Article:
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This paper describes initiatives at Marist College to develop a Game Concentration in the undergraduate Computer Science curriculum. These initiatives contemplate recommendations for existing courses as well as adoption of new courses. We also consider activities of the Association of Computing Machinery (ACM) in this area and opportunities for students(More)
Many of today's applications can benefit from the discovery of the most central entities in real-world networks. This paper presents a new technique that efficiently finds the k most central entities in terms of closeness centrality. Instead of computing the centrality of each entity independently, our technique shares intermediate results between(More)
From sensor networks to transportation infrastructure to social networks, we are awash in data. Many of these real-world networks tend to be large (“big data”) and dynamic, evolving over time. Their evolution can be modeled as a series of graphs. Traditional systems that store and analyze one graph at a time cannot effectively handle the complexity and(More)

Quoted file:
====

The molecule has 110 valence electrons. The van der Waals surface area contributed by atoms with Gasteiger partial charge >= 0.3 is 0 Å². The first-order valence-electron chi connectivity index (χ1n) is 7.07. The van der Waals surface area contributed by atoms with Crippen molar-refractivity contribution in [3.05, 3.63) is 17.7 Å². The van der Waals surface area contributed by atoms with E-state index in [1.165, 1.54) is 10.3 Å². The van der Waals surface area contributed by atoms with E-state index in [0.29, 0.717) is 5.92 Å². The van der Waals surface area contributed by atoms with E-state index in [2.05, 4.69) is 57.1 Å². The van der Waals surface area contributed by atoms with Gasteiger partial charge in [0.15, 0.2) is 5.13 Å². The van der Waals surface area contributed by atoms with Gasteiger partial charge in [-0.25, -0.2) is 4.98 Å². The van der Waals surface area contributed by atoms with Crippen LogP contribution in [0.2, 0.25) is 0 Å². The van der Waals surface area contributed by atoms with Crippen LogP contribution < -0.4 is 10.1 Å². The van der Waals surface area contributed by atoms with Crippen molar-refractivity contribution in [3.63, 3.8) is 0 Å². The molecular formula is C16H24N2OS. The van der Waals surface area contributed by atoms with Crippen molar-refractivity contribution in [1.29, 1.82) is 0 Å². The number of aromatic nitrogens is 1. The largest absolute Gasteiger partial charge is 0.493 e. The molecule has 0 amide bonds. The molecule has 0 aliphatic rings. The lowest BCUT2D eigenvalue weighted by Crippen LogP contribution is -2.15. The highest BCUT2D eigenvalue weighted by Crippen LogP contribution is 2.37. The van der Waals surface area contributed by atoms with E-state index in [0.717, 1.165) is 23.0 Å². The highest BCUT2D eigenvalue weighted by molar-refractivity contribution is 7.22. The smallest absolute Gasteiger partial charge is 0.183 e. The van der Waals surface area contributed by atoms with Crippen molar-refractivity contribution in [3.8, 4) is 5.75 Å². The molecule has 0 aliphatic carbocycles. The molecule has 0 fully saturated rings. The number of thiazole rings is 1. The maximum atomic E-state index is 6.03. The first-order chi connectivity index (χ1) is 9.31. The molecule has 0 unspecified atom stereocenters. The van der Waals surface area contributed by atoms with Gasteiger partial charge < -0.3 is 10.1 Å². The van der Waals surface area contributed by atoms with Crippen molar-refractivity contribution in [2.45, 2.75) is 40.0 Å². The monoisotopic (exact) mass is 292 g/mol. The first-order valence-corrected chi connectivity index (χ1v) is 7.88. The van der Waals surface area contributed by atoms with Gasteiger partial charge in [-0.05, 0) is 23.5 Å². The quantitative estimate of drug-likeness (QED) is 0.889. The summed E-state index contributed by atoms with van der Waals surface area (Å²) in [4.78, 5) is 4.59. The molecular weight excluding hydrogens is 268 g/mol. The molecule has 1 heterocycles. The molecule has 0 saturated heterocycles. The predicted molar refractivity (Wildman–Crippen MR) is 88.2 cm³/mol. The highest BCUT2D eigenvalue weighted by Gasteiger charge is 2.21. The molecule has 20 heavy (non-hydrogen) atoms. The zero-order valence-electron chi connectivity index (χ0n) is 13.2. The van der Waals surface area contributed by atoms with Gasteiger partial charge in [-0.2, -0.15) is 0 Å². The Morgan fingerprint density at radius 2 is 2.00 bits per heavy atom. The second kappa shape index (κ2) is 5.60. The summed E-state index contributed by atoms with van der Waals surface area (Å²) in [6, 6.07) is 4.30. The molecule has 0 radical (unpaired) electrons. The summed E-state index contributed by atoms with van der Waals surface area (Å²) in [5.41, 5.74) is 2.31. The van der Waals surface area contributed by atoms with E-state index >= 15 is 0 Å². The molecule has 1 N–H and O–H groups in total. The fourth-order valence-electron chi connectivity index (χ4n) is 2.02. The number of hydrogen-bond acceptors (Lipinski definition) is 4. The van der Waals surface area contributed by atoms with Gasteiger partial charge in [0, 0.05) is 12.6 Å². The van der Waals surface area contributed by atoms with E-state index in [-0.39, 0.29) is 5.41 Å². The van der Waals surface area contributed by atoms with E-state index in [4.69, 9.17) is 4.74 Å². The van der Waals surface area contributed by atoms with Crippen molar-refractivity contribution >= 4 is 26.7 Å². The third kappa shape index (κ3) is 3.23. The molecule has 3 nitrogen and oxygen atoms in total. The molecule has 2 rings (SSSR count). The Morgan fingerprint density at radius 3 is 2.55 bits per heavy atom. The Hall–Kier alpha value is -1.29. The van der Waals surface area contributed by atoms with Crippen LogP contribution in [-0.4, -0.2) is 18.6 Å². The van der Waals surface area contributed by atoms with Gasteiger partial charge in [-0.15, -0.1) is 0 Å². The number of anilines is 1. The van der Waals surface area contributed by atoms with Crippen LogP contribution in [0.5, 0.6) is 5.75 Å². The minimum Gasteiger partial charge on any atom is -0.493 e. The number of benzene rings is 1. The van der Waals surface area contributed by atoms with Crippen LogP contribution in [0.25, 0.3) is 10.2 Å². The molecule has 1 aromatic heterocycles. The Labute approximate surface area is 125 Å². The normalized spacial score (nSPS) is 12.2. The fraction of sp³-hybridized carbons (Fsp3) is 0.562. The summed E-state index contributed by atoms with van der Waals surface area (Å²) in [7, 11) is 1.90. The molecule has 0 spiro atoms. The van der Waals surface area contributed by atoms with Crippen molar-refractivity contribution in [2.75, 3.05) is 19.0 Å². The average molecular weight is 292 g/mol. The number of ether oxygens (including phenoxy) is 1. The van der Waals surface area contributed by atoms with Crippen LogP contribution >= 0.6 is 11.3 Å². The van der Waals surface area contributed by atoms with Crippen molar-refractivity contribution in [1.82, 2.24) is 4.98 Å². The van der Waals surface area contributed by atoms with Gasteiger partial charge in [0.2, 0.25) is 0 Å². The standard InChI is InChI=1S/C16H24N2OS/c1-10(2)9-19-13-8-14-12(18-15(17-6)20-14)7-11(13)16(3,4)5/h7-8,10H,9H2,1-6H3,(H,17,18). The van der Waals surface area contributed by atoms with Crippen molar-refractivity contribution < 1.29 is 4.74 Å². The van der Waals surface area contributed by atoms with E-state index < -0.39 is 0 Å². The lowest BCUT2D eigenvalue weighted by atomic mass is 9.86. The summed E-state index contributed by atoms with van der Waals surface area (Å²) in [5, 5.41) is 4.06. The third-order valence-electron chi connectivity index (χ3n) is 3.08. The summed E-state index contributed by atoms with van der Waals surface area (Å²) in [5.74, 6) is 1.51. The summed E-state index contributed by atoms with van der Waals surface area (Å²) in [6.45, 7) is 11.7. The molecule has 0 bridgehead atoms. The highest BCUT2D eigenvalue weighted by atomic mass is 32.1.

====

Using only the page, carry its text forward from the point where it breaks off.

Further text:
Most real-world networks evolve over time. This evolution can be modeled as a series of graphs that represent a network at different points in time. Our G* system enables efficient storage and querying of these graph snapshots by taking advantage of the commonalities among them. We are extending G* for highly scalable and robust operation. This paper shows(More)
Evolving networks can be modeled as series of graphs that represent those networks at different points in time. Our G* system enables efficient storage and querying of these graph snapshots by taking advantage of their commonalities. In extending G* for scalable and robust operation, we found the classic challenges of data distribution and replication to be(More)
Most real-world networks (including financial, health, transportation, social, citation, and sensor networks) evolve over time. Their evolution can be modeled as a series of graph snapshots that represent those networks at different points in time. Our distributed dynamic graph database, G*, provided efficient cluster-based storage and querying of graph(More)
The world is full of evolving networks, many of which can be represented by a series of large graphs. Neither the current graph processing systems nor database systems can efficiently store and query these graphs due to their lack of support for managing multiple graphs and lack of essential graph querying capabilities. We propose to demonstrate our system,(More)